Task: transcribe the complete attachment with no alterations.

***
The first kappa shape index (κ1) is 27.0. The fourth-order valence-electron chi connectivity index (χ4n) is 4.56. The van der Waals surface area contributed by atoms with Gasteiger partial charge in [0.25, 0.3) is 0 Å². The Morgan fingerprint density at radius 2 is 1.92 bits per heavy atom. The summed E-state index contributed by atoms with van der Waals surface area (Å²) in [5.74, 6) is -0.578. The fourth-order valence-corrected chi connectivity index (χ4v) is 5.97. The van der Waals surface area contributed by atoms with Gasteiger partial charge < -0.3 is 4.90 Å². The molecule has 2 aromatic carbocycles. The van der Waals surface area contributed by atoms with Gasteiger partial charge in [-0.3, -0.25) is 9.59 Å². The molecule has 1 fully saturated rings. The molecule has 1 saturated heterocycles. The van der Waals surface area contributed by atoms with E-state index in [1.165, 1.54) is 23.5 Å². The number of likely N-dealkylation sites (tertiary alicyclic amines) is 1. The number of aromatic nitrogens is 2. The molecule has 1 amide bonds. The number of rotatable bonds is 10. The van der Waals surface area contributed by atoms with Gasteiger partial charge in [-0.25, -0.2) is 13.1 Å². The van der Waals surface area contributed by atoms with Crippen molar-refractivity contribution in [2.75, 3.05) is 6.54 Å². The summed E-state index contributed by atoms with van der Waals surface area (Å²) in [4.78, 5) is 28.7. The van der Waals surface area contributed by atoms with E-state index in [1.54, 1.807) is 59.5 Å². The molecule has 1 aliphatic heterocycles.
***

The first kappa shape index (κ1) is 27.0. The fourth-order valence-electron chi connectivity index (χ4n) is 4.56. The van der Waals surface area contributed by atoms with Gasteiger partial charge in [0.25, 0.3) is 0 Å². The Morgan fingerprint density at radius 2 is 1.92 bits per heavy atom. The summed E-state index contributed by atoms with van der Waals surface area (Å²) in [5.74, 6) is -0.578. The fourth-order valence-corrected chi connectivity index (χ4v) is 5.97. The van der Waals surface area contributed by atoms with Gasteiger partial charge < -0.3 is 4.90 Å². The molecule has 2 aromatic carbocycles. The van der Waals surface area contributed by atoms with Gasteiger partial charge in [-0.3, -0.25) is 9.59 Å². The molecule has 1 fully saturated rings. The molecule has 1 saturated heterocycles. The van der Waals surface area contributed by atoms with E-state index in [1.165, 1.54) is 23.5 Å². The number of likely N-dealkylation sites (tertiary alicyclic amines) is 1. The number of aromatic nitrogens is 2. The molecule has 1 amide bonds. The number of rotatable bonds is 10. The van der Waals surface area contributed by atoms with Gasteiger partial charge in [-0.25, -0.2) is 13.1 Å². The van der Waals surface area contributed by atoms with Crippen molar-refractivity contribution in [2.75, 3.05) is 6.54 Å². The summed E-state index contributed by atoms with van der Waals surface area (Å²) in [4.78, 5) is 28.7. The van der Waals surface area contributed by atoms with E-state index in [1.54, 1.807) is 59.5 Å². The molecule has 1 aliphatic heterocycles.